Wednesday, October 30, 2013

EAST CLEVELAND Seven candidates seek three city council seats

East Cleveland City Council is certain to have new leadership next year, as its five members will elect both a new president and a new vice president. The choice East Cleveland voters will make next week is just how much to shake up a council that, regardless of its makeup, has feuded almost nonstop with the city’s past two chief executives.

Mayor Gary Norton defeated his chief council antagonist, Council President Joy Jordan, in the October 1 Democratic primary. He will be unopposed at the polls next week.

Jordan, who opted not to run for reelection but to challenge Norton at the ballot box, will leave office when her council term on council expires at the end of December. Meanwhile, Chantelle Lewis, council’s vice president, chose not to run for reelection.

The remaining three council members, Mansell Baker, Barbara Thomas, and Nathaniel Martin, have all usually been found on the opposite side of any Norton mayoral initiatives, even though he was council president immediately prior to his election in 2009.

The most frequent issue raised at most of the candidate forums and debates held in the city over the past two months has been the dysfunctional relationship between mayor and council. With Norton assured of reelection and council’s leadership departing, voters can resolve that issue themselves.

Voters will choose next week among five candidates vying for two at large seats. Ward 3 voters will also pick among three candidates for a representative to succeed Lewis.
City Council candidates [seated L-R] Brandon King, Gloria Smith Morgan,
Genevieve Mitchell, Nathaniel Martin, Thomas J. Wheeler and Vidah Saaed.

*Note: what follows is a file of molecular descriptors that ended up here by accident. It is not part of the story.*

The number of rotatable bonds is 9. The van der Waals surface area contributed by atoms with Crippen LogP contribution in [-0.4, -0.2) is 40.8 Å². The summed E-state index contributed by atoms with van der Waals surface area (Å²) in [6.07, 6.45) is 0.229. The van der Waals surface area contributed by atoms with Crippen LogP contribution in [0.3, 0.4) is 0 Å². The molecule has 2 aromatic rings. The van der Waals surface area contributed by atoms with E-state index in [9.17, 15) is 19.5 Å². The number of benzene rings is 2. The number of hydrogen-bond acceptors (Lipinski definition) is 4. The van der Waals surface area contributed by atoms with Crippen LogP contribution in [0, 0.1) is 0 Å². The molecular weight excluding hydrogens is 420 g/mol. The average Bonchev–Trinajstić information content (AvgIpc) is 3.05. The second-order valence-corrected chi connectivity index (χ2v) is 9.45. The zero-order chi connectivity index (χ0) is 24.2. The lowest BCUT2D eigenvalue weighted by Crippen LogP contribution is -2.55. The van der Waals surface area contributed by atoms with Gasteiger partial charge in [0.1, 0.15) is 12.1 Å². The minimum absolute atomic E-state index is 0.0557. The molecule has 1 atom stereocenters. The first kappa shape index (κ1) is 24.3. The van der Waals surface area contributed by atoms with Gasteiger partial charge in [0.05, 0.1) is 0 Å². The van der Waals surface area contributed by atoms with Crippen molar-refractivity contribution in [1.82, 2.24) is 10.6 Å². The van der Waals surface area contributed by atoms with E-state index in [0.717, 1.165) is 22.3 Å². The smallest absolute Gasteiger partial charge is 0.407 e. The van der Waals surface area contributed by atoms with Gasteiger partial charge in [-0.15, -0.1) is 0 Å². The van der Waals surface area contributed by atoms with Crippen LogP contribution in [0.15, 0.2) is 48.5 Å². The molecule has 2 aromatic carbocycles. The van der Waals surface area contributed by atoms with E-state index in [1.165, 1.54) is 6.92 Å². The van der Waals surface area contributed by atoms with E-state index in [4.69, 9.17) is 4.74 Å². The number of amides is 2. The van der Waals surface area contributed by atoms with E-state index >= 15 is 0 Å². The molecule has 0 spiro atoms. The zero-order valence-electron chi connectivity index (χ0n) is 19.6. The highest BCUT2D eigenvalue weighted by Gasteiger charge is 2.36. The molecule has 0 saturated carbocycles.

Standing at left: Trevelle Harp, executive director of forum co-sponsor 
Northeast Ohio Alliance for Hope.

The at large candidates are Brandon King, Nathaniel Martin, Genevieve Mitchell, Ryan Ross, and Gloria B. Smith Morgan. Martin, an incumbent, has been on council since 1999. His serious approach to council is usually overshadowed by his relentless pomposity.  King is a businessman with deep roots in the community. Mitchell is more of a transplant, settling in East Cleveland after service as an elected school board member in East Cleveland. Smith Morgan retired after a 30+year career with General Motors, has been active with her Hanover-Brunswick street club, and cites the late Mildred Brewer as her political inspiration.

The fifth candidate on the ballot for an at large seat, Ryan Ross, appears not to have shown at any public campaign event. We have not been able to reach him.

Ward 3 council election
Three candidates — Vidah Saeed, Ernest L. Smith, and Thomas J. Wheeler — are running to succeed Chantelle Lewis. Saeed describes herself as a community activist and says she wants to transform East Cleveland into a city that commands respect.  Smith did not appear at last week’s candidate forum sponsored by the Northeast Ohio Alliance for Hope and the League of Women Voters, but his campaign literature, placed on cars in the parking lot outside the event, claims support from the Black Women’s Political Action Committee and the Carl Stokes Brigade.
Former Cleveland Safety Director James Barrett & lifelong
political activist Burt Jennings of the Carl Stokes Brigade
at a recent candidates forum in East Cleveland

Wheeler, who worked 12 years as a Cleveland police officer, describes himself as an experienced negotiator who wants to end the bickering between the executive and legislative branches. He argues that the city must show dependable civic leadership before private investors will return.

King, Smith Morgan, and Wheeler are running as a team. Should all three be elected they would likely be able to craft a workable council-mayoral relationship that East Cleveland hasn’t had in nearly a decade.

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